As more chronic lymphocytic leukemia CLL treatments are approved, with many more in development, are researchers closer to hitting a “home run” in treating the disease? Patient advocate Dr. Brian Koffman met with CLL expert Dr. Thomas Kipps at ASCO 2014 to explore emerging therapies and the goal for patients to achieve deep remission.
ROR1 can interact with TCL1 and enhance leukemogenesis in Eμ-TCL1 transgenic mice.
Receptor tyrosine kinase-like orphan receptor 1 (ROR1) is an oncoembryonic antigen found on chronic lymphocytic leukemia (CLL) B cells, but not on normal adult tissues. We generated transgenic (Tg) mice with human ROR1 regulated by the murine Ig promoter/enhancer. In contrast to nontransgenic littermates, such animals had B-cell-restricted expression of ROR1 and could develop clonal expansions of ROR1(bright)CD5(+)B220(low) B cells resembling human CLL at ≥ 15 mo of age. Because immune-precipitation and mass spectrometry studies revealed that ROR1 could complex with T-cell leukemia 1 (TCL1) in CLL, we crossed these animals with Eµ-TCL1-Tg (TCL1) mice. Progeny with both transgenes (ROR1 × TCL1) developed CD5(+)B220(low) B-cell lymphocytosis and leukemia at a significantly younger median age than did littermates with either transgene alone. ROR1 × TCL1 leukemia B cells had higher levels of phospho-AKT than TCL1 leukemia cells and expressed high levels of human ROR1, which we also found complexed with TCL1.
Transcriptome analyses revealed that ROR1 × TCL1 leukemia cells had higher expression of subnetworks implicated in embryonic and tumor-cell proliferation, but lower expression of subnetworks involved in cell-cell adhesion or cell death than did TCL1 leukemia cells. ROR1 × TCL1 leukemia cells also had higher proportions of Ki-67-positive cells, lower proportions of cells undergoing spontaneous apoptosis, and produced more aggressive disease upon adoptive transfer than TCL1 leukemia cells. However, treatment with an anti-ROR1 mAb resulted in ROR1 down-modulation, reduced phospho-AKT, and impaired engraftment of ROR1 × TCL1 leukemia cells. Our data demonstrate that ROR1 accelerates development/progression of leukemia and may be targeted for therapy of patients with CLL.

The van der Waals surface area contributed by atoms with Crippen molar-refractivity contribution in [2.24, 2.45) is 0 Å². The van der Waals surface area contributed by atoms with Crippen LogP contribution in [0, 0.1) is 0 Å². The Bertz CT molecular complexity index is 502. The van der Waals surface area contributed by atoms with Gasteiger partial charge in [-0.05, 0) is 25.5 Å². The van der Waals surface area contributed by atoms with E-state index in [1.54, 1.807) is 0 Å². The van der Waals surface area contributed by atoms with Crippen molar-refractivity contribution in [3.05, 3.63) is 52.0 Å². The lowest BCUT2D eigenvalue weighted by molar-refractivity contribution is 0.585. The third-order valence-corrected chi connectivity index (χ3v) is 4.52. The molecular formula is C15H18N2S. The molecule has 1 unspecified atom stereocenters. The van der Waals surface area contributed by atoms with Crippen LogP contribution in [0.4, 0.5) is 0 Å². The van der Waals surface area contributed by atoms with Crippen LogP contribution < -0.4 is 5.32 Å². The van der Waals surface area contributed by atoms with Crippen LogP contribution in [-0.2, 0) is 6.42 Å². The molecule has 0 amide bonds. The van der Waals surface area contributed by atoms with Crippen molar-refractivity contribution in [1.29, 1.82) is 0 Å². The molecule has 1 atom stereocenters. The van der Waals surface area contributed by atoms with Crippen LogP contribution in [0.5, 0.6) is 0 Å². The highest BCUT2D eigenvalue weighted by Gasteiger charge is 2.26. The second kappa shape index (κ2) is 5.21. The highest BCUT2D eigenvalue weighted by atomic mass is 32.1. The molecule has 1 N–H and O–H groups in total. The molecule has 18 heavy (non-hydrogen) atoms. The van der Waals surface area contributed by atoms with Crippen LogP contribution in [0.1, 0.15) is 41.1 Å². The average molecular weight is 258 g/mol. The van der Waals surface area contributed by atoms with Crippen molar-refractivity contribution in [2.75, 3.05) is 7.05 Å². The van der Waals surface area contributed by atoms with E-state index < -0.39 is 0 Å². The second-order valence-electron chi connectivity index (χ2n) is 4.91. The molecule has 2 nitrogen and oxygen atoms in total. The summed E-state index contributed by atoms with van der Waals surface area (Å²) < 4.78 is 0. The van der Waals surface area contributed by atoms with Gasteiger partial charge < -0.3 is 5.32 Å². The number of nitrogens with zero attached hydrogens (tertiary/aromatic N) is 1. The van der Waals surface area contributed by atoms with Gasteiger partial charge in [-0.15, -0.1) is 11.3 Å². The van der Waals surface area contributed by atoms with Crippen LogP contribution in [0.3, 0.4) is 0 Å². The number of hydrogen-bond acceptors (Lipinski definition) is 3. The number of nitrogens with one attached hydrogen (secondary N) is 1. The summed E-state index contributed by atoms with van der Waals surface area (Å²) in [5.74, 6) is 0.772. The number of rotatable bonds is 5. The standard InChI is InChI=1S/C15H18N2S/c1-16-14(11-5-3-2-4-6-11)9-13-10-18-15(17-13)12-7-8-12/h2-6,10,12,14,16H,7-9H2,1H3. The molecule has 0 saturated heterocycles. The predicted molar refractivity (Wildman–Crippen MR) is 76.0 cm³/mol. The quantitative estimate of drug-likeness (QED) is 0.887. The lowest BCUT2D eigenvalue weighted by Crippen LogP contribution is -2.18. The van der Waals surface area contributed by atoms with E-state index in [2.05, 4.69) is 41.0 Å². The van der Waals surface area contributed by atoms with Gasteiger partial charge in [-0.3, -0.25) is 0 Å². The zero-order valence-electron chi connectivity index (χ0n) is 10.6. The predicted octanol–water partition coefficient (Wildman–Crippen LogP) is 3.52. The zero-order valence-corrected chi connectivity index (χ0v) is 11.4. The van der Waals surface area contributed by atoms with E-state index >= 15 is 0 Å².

Andrew Schorr from Patient Power in partnership with the CLL Global Research Foundation interview Dr. Thomas Kipps, Director of the Blood Cancer Research Fund and the CLL Research Consortium about the use of rituximab, a monoclonal antibody used to treat patients with chronic lymphocytic leukemia
NCI funding continues work focused on chronic lymphocytic leukemia
An international consortium of scientists studying chronic lymphocytic leukemia (CLL), based at the University of California, San Diego School of Medicine, has been awarded a 5-year, $20 million grant by the National Cancer Institute, part of the National Institutes of Health. The grant is the second renewal of funding for a broad-based effort designed to better understand the pathology of CLL – the most common form of leukemia in the Western world – and develop new drugs and treatments.
Magnified blood smear showing darker CLL cells.
“This funding allows us to continue critical research that has already produced substantial, new insights into how and why CLL develops and progresses differently in patients,” said Thomas J. Kipps, MD, PhD, professor of medicine in the UCSD School of Medicine, deputy director of research at UC San Diego Moores Cancer Center and director of the Chronic Lymphocytic Leukemia Research Consortium (CRC). “Our work has revealed new targets and approaches for both mitigating the disease and perhaps eventually preventing it.”
MiR-125b-1 maps at 11q24, a chromosomal region close to the epicenter of 11q23 deletions in chronic lymphocytic leukemias (CLLs). Our results establish that both aggressive and indolent CLL patients show reduced expression of miR-125b. Overexpression of miR-125b in CLL-derived cell lines resulted in the repression of many transcripts encoding enzymes implicated in cell metabolism.